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Article
Publication date: 4 October 2011

Khaldoun Khashanah and Linyan Miao

This paper empirically investigates the structural evolution of the US financial systems. It particularly aims to explore if the structure of the financial systems changes…

Abstract

Purpose

This paper empirically investigates the structural evolution of the US financial systems. It particularly aims to explore if the structure of the financial systems changes when the economy enters a recession.

Design/methodology/approach

The empirical analysis is conducted through the statistical approach of principal components analysis (PCA) and the graph theoretic approach of minimum spanning trees (MSTs).

Findings

The PCA results suggest that the VIX was the dominant factor influencing the financial system prior to the recession; however, the monetary policy represented by the three‐month T‐bill yield became the leading factor in the system during the recession. By analyzing the MSTs, we find evidence that the structure of the financial system during the economic recession is substantially different from that during the period of economic expansion. Moreover, we discover that the financial markets are more integrated during the economic recession. The much stronger integration of the financial system was found to start right before the advent of the recession.

Practical implications

Research findings will help individuals, institutions, regulators, central bankers better understand the market structure under the economic turmoil, so more efficient strategies can be used to minimize the systemic risk.

Originality/value

This study compares the structure of the US financial markets in economic expansion and contraction periods. The structural dynamics of the financial system are explored, focusing on the recent economic recession triggered by the US subprime mortgage crisis. We introduce a new systemic risk measure.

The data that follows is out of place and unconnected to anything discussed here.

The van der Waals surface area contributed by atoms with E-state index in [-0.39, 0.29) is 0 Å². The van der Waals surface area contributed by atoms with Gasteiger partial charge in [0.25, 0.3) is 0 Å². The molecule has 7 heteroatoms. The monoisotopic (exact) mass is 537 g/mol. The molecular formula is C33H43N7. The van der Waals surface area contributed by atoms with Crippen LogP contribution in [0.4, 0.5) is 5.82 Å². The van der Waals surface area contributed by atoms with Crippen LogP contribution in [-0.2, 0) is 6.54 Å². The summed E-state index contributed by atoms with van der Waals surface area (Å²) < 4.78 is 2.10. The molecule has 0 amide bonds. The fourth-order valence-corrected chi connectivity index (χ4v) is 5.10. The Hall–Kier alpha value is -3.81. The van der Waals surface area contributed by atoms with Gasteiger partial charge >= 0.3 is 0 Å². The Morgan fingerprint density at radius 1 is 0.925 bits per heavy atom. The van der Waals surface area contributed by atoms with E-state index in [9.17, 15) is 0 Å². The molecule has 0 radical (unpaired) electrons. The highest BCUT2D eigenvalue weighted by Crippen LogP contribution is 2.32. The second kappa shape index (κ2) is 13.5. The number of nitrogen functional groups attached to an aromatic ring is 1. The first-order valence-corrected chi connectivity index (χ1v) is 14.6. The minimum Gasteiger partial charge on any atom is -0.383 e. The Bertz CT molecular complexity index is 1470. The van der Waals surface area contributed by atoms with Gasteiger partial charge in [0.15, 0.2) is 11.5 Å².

Details

Studies in Economics and Finance, vol. 28 no. 4
Type: Research Article
ISSN: 1086-7376

Keywords

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Article
Publication date: 1 March 2006

Fotios C. Harmantzis, Linyan Miao and Yifan Chien

This paper aims to test empirically the performance of different models in measuring VaR and ES in the presence of heavy tails in returns using historical data.

Abstract

Purpose

This paper aims to test empirically the performance of different models in measuring VaR and ES in the presence of heavy tails in returns using historical data.

Design/methodology/approach

Daily returns of popular indices (S&P500, DAX, CAC, Nikkei, TSE, and FTSE) and currencies (US dollar vs Euro, Yen, Pound, and Canadian dollar) for over ten years are modeled with empirical (or historical), Gaussian, Generalized Pareto (peak over threshold (POT) technique of extreme value theory (EVT)) and Stable Paretian distribution (both symmetric and non‐symmetric). Experimentation on different factors that affect modeling, e.g. rolling window size and confidence level, has been conducted.

Findings

In estimating VaR, the results show that models that capture rare events can predict risk more accurately than non‐fat‐tailed models. For ES estimation, the historical model (as expected) and POT method are proved to give more accurate estimations. Gaussian model underestimates ES, while Stable Paretian framework overestimates ES.

Practical implications

Research findings are useful to investors and the way they perceive market risk, risk managers and the way they measure risk and calibrate their models, e.g. shortcomings of VaR, and regulators in central banks.

Originality/value

A comparative, thorough empirical study on a number of financial time series (currencies, indices) that aims to reveal the pros and cons of Gaussian versus fat‐tailed models and Stable Paretian versus EVT, in estimating two popular risk measures (VaR and ES), in the presence of extreme events. The effects of model assumptions on different parameters have also been studied in the paper.

Details

The Journal of Risk Finance, vol. 7 no. 2
Type: Research Article
ISSN: 1526-5943

Keywords

Content available
Article
Publication date: 1 March 2013

Abstract

Details

Studies in Economics and Finance, vol. 30 no. 1
Type: Research Article
ISSN: 1086-7376

Keywords

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